Forbes covered the findings in an article, Study Spotlights Marketing’s Impact on the Brain, and chose to include some neuro-alarmist rhetoric:
“Marketing can trump our senses,” said Susan Linn, an instructor in psychiatry at Harvard Medical School and associate director of the Media Center of Judge Baker Children’s Center. “Using medical equipment and medical technology to help marketers do their job better is very troubling.”
I disagree – if a company can make my experience with their product more pleasurable in real terms, they are doing the right thing. Most consumers will have no problem in deciding whether the better taste (real or perceived) of a more costly bottle of wine justifies the difference in price. That’s why Two Buck Chuck has sold over 300 million bottles to date, while $50 bottles mostly gather dust on wine store shelves.
I’ve always found it interesting that American household expenses for alcohol remain more constant (as a a percentage of income or household expense) across income levels than do most other food, apparel or transportation expenses. Perhaps more affluent consumers are purchasing more “affluent” alcohol products — as opposed to drinking more alcohol. Is the strong emotional/neurological connection to alcohol and its effects on the mind leading to this behavior?
Interesting concepte, spandrel. If that statistic is true, I’d guess that your explanation about affluent consumer buying more costly products is correct. My first thought was that the percentage would have to start falling at some modest income level, as there is a limit to alcohol consumption and even premium spirits only cost a few times as much as bargain brands. Then I thought about wines that cost hundreds per bottle, and a lot more at restaurants, and decided that a constant percent might be plausible to a higher income level.
The consumer has to believe that a product is priced at a certain level for the brain effect to kick in.
You said something very important here. They have to believe. How do you do that, besides showing them the price? Well, through packaging. At least in wines, packaging says a lot about the wine’s price and expected quality.
I’ve even seen this fact in some stores’ pricing policies. For instant, there are some wines that are so beautifully packaged that some stores sell them at a very high price compared to the market’s average for that product. I’ve even seen differences of about 200%. Of course, those stores are either doing that to deceive uninformed customers, or they are misled too by the beautiful package.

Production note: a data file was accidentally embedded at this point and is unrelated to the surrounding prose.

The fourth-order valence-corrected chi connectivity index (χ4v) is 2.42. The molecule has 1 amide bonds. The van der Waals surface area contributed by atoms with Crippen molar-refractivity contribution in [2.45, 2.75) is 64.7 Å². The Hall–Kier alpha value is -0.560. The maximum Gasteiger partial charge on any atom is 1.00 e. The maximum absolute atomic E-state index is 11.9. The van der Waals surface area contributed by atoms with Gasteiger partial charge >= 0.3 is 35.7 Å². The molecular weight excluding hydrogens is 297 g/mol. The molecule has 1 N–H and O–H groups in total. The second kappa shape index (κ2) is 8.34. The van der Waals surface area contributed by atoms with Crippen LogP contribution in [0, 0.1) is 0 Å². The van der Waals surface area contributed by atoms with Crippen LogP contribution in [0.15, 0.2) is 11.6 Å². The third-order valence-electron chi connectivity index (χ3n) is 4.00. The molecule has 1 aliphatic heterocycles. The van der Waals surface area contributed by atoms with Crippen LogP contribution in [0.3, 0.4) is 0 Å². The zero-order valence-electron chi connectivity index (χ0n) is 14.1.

I agree about the effect of packaging for wine, Darius. On one hand, novel packaging like bag-in-box, screw cap, etc. may offer advantages in preserving quality and reducing spoilage, any wine so packaged starts at a major disadvantage from a taste expectation standpoint.
On the other hand, I’ve seen some packaging that screams, “this is good stuff.” Just had a Concannon Pinot Noir that came in an extra-heavy bottle with the logo molded into the glass. Upscale labeling, too. Overall, an excellent presentation for a modestly priced wine.
[…] consume the brand and not the actual product. There have been fMRI studies showing this effect. – Believing that a wine is more expensive or 'prestigious' actually does make the brain think …. – Is Neuromarketing just a 'fad'? – Since the field is based on scienticfic research about […]
Got here from your Forbes article, good one, I believe this study is another instance of confirmation of the “Veblen Effect” that is, the perceived value of a product/service increases with increase in price.
And I believe one can use the similar approach to price setting by conducting similar studies, experimenting with different prices and then considering the highest price.
I believe such an approach would prove really useful in setting the right prices for any product/service.
Lastly “this post has been really thought provoking” all that I can say!!
Testing is always important, Arshad! Thanks for the expansion of the idea.
Indeed testing is really important but logical and reasonable conclusions from given results aren’t bad either, still confirming theories via experimentation is the best way to go.
And honestly, I find your website really something what I have been looking for, as for as I have suggested in the above comment about using the study findings and methodology for pricing, I have written an article on that, hope you and your readers would like it. here How To Price Luxury Items (Products/Services) and I would really appreciate your input on that.